Where the waters meet: international S’TEṈISTOLW̱ Indigenous education conference returns to Camosun College
“People have heard great things about the previous conference and we’re expecting even more people this time around,” says conference coordinator Kelly Aguirre. “We’ve had people from all around the world submit proposals and express interest in attending.”
One of the conference’s unique aspects is its focus on applied learning. “We’re not approaching it as an academic conference, it’s a practitioner’s conference,” notes Aguirre. “We’re inviting practitioners as well as scholars as well as community leaders with the focus on post secondary and adult Indigenous education in all its aspects.”
Camosun previously hosted the conference in 2017. This year, the conference schedule expands to four days, with a cultural pre-conference day held at the Songhees Wellness Centre followed by three full days of activities at Camosun’s Lansdowne campus.
“A lot of the activities will take place outside which is also quite different from other conferences,” says Aguirre. “We really want to have that feeling of having your feet on the ground and promoting that connection to land and place. We’re going to set up a large marque tent that can hold 500 people so people can mingle and picnic together.”
New this year is a marketplace. “We’re inviting exhibitors as well as Indigenous artists to sell their work,” says Aguirre. “Part of the idea is to emphasize a kind of a community building atmosphere and to showcase Indigenous art.”
The success of the 2017 conference has led Aguirre, along with colleagues Todd Ormiston and Jacquie Green, to publish a book summarizing the previous conference keynotes, workshops and highlights. The book, entitled: “S’TEṈISTOLW̱: Moving Indigenous Education Forward” will be launched this spring and will be available for purchase at the conference.
Camosun College has embraced Indigenization and reconciliation for nearly 30 years. “Camosun is recognised as a leader in particular when it comes to incorporating Indigenous ways of knowing and being into the structures of the institution,” notes Aguirre. “For this year’s conference, the strength of our community partnerships, particularly with the Songhees Nation, will help us welcome our delegates to the territory, especially our international delegates who are new to this land.”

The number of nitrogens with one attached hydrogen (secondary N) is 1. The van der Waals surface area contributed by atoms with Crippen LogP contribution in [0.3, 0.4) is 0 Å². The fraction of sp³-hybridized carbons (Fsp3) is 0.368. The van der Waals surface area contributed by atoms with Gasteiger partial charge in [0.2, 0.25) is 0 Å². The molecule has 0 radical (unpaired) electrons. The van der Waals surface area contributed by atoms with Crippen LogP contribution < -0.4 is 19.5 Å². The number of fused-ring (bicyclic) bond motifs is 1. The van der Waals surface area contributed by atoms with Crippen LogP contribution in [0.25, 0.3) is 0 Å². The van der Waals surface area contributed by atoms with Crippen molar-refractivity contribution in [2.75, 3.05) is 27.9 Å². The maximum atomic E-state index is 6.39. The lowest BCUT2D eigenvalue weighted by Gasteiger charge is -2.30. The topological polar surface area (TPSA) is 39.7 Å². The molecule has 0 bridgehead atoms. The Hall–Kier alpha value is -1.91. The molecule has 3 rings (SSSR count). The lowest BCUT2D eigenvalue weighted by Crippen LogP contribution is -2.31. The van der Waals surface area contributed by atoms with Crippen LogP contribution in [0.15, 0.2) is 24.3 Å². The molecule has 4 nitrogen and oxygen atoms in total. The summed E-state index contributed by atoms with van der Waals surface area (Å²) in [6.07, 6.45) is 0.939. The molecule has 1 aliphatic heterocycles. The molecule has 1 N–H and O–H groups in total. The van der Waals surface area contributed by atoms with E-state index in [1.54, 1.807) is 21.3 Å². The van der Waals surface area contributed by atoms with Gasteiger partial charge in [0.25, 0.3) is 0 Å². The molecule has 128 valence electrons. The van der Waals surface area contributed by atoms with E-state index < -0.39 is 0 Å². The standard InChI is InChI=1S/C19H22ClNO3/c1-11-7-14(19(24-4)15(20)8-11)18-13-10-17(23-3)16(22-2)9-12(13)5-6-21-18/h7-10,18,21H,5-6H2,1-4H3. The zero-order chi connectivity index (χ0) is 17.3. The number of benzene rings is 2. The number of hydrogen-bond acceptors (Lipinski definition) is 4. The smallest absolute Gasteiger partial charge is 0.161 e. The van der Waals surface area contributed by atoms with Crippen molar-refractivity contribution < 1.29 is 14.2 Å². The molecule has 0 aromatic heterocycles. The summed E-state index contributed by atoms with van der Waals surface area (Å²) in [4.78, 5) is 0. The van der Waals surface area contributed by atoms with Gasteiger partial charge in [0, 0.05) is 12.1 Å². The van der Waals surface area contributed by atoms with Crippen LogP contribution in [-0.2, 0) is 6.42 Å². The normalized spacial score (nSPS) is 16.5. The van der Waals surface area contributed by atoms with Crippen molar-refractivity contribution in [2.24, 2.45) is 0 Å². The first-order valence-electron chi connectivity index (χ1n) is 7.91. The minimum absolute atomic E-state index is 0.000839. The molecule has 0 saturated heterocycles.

The term S’TEṈISTOLW̱ itself is a SENĆOŦEN term referencing the idea and act of moving forward. SENĆOŦEN is the ancestral language of the W̱SÁNEĆ people, one of the nations upon whose traditional territories Camosun is located. The name was given to the very first Indigenous education conference hosted by Camosun in 2007 by Tsartlip Elder and teacher STOLȻEȽ (John Elliott). Its meaning has underpinned the approach to all of the conferences since.
Attendees can expect a uniquely rewarding and meaningful conference experience rooted in Indigenous values.
“That’s really our organizational ethos, which is doing a conference in an Indigenous way, and that means that we take care of people as whole people—mind, heart, body and spirit,” says Aguirre. ”We feed people really well, we make sure that everyone’s broader wellness needs are taken care of, and we work together so that they are experiencing cultural grounding and sense of place.”
Registrations are open now on the conference website: stenistolw.ca
For more information about Indigenous education at Camosun, please visit the website of the Eyēʔ Sqȃ'lewen Centre for Indigenous Education and Community Connections.